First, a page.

Last Updated on May 25, 2022 by Neera Bhardwaj

As a trader, you buy and sell a company’s shares to profit. To trade profitably for a longer time, you need to be aware of smart trading strategies based on information derived from technical patterns, trends and charts. One such strategy is known as trend trading. In addition to being the most commonly followed set of trading techniques by professionals in equity trading, trend traders also use price action to determine a trend’s direction and potential shift. 

In this article, we will take a closer look at trend trading and the micro-concepts it entails.

Understanding trend trading 

As the name suggests, trend trading is a market trading strategy that uses several technical indicators to identify market momentum. It is based on the core premise that trading patterns in the stock market are predictable. 

Traders can thus analyse it strategically and use it to their best advantage. Experts in trend trading, for instance, evaluate gains by analysing the momentum of an asset in a specified direction. When the price of an asset moves steadily upwards or downwards, it is a sign that a trend is forming. Therefore, if a security is trending upward, a trend trader would take a long position and vice-versa.

Traders who use this strategy often operate on take-profit or stop-loss. This way, they can lock in profits and avoid substantial losses if the trend reverses.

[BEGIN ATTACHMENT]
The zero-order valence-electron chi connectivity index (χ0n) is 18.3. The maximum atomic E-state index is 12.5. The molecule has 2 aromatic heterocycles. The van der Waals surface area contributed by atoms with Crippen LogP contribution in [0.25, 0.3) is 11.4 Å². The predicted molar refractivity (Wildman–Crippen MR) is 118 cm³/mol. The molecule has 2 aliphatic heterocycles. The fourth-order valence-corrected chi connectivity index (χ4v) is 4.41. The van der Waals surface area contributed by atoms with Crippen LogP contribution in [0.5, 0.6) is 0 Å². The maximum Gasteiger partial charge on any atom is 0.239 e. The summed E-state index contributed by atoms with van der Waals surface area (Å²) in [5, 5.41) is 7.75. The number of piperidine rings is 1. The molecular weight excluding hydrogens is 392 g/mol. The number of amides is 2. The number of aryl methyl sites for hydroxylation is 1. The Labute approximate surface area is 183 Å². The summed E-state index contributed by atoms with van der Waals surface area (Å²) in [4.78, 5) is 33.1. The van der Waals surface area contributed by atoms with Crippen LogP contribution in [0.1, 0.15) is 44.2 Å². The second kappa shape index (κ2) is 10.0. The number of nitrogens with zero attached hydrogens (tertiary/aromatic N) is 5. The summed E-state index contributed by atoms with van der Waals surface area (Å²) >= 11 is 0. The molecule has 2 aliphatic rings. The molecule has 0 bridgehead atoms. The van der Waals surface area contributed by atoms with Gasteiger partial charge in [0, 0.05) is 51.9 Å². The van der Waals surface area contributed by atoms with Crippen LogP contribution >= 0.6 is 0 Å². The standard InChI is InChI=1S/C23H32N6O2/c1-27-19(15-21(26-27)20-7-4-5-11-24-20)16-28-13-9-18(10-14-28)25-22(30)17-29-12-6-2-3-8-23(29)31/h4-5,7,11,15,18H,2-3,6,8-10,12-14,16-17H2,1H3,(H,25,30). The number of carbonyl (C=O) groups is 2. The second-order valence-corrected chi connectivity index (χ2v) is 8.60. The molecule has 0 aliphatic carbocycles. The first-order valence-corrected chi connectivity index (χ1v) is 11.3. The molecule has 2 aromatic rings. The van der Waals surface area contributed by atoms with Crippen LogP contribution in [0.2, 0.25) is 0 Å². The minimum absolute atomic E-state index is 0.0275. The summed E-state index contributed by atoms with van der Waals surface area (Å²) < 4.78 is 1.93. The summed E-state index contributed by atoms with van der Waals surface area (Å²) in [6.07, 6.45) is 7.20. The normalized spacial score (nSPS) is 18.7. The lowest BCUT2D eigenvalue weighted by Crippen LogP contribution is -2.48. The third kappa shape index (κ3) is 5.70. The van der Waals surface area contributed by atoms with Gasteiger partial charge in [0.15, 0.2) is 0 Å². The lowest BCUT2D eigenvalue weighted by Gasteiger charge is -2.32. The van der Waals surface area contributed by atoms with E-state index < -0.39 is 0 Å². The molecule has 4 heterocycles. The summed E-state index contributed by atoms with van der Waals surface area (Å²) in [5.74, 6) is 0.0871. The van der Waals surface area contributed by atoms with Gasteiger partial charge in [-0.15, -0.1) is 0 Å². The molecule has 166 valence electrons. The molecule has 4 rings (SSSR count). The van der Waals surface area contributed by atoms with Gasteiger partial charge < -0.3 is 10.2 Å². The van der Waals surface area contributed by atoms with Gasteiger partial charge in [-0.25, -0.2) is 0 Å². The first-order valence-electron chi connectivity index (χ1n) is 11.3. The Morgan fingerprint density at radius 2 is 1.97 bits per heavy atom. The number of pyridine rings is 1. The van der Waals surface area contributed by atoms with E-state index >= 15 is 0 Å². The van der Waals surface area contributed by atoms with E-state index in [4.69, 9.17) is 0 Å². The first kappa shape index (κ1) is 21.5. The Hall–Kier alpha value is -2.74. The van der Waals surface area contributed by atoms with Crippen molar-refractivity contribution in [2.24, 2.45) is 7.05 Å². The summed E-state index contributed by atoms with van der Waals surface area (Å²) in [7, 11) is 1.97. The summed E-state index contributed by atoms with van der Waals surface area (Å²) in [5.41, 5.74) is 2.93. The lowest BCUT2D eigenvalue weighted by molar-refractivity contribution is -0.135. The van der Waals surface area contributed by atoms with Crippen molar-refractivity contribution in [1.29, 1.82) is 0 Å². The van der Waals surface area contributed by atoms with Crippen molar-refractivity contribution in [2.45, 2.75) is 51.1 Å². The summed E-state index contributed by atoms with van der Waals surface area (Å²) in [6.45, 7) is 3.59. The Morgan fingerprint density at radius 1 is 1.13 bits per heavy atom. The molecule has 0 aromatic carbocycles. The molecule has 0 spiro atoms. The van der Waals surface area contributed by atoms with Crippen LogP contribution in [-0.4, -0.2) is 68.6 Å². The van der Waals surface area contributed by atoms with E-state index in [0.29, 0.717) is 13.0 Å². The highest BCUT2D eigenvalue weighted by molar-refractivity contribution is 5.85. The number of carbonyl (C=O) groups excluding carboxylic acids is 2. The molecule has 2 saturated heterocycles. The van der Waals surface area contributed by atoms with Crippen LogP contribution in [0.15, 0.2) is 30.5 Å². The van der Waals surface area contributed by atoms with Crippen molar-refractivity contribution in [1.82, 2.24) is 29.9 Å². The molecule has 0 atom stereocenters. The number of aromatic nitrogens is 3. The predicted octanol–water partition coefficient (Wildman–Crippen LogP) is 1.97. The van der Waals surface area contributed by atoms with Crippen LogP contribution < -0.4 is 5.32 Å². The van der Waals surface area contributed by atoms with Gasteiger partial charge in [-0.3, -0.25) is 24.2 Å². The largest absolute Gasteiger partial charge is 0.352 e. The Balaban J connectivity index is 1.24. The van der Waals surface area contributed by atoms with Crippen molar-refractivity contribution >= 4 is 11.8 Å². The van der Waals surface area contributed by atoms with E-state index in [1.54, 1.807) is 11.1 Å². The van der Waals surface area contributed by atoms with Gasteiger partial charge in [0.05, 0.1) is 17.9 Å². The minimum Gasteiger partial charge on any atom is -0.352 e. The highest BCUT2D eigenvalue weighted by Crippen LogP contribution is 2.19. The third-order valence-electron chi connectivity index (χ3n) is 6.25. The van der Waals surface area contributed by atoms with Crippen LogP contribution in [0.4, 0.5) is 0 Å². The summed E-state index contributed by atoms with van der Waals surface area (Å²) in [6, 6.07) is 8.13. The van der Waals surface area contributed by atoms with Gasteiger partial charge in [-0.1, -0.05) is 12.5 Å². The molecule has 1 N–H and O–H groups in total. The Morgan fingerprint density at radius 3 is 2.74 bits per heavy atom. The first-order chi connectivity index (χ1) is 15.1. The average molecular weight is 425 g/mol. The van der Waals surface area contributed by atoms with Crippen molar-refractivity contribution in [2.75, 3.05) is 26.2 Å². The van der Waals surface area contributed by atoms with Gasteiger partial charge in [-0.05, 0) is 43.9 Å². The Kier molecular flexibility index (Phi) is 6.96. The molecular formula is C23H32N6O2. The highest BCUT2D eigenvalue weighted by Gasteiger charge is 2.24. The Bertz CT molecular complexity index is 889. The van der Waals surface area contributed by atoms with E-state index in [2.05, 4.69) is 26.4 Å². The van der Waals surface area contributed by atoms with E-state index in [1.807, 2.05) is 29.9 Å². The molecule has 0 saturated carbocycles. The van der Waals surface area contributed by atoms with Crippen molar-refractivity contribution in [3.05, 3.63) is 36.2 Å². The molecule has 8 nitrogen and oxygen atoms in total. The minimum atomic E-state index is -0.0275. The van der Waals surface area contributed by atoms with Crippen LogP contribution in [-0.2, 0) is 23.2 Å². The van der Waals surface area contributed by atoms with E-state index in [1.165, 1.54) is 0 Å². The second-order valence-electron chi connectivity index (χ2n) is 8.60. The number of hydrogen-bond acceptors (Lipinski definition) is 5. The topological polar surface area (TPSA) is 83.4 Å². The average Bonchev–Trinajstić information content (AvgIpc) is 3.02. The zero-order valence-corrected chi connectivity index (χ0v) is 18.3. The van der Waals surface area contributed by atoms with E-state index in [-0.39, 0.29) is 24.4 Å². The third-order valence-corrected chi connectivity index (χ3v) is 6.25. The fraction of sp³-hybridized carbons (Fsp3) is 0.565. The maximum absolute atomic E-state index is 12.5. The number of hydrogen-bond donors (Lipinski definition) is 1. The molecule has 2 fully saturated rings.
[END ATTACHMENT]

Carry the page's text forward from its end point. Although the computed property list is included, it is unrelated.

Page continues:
Types of trend trading 

With trend trading strategies, you can identify trends early on in a trade. This insight can help you to enter or exit a trade before a trend reverses. Trends are categorised into three types – uptrends, downtrends and sideways trends.


When the market price of security begins to increase in value, it indicates the formation of an uptrend. Traders usually use uptrend to enter a long position. 


When the market price of security begins to decrease in value, it indicates the formation of a downtrend. In such a situation, traders would usually enter a short position.

Sideways trend

A sideways trend is formed when the market price of securities remains static or range-bound. In other words, the prices neither touch high points nor low points. 

Traders usually tend to ignore such a trend. However, scalpers, who intend to benefit from extremely short-term movements in the market, make the best use of a sideways trend.

Strategies and indicators of trend trading

Let’s decode the indicators that traders use to identify trends:

The MACD trading indicator

The Moving Average Convergence Divergence (MACD) indicator helps traders to find the average price of a security over a specific timeframe:

  • Traders use this indicator to enter a long position, usually when a short-term moving average crosses over the longer-term moving average. 
  • Traders may also enter a short position if a short-term moving average crosses below the longer-term moving average. 

Moving averages are used for analysis, and traders usually combine the MA trend line with other forms of technical tools to determine a trend. This combination also helps to filter out the signals.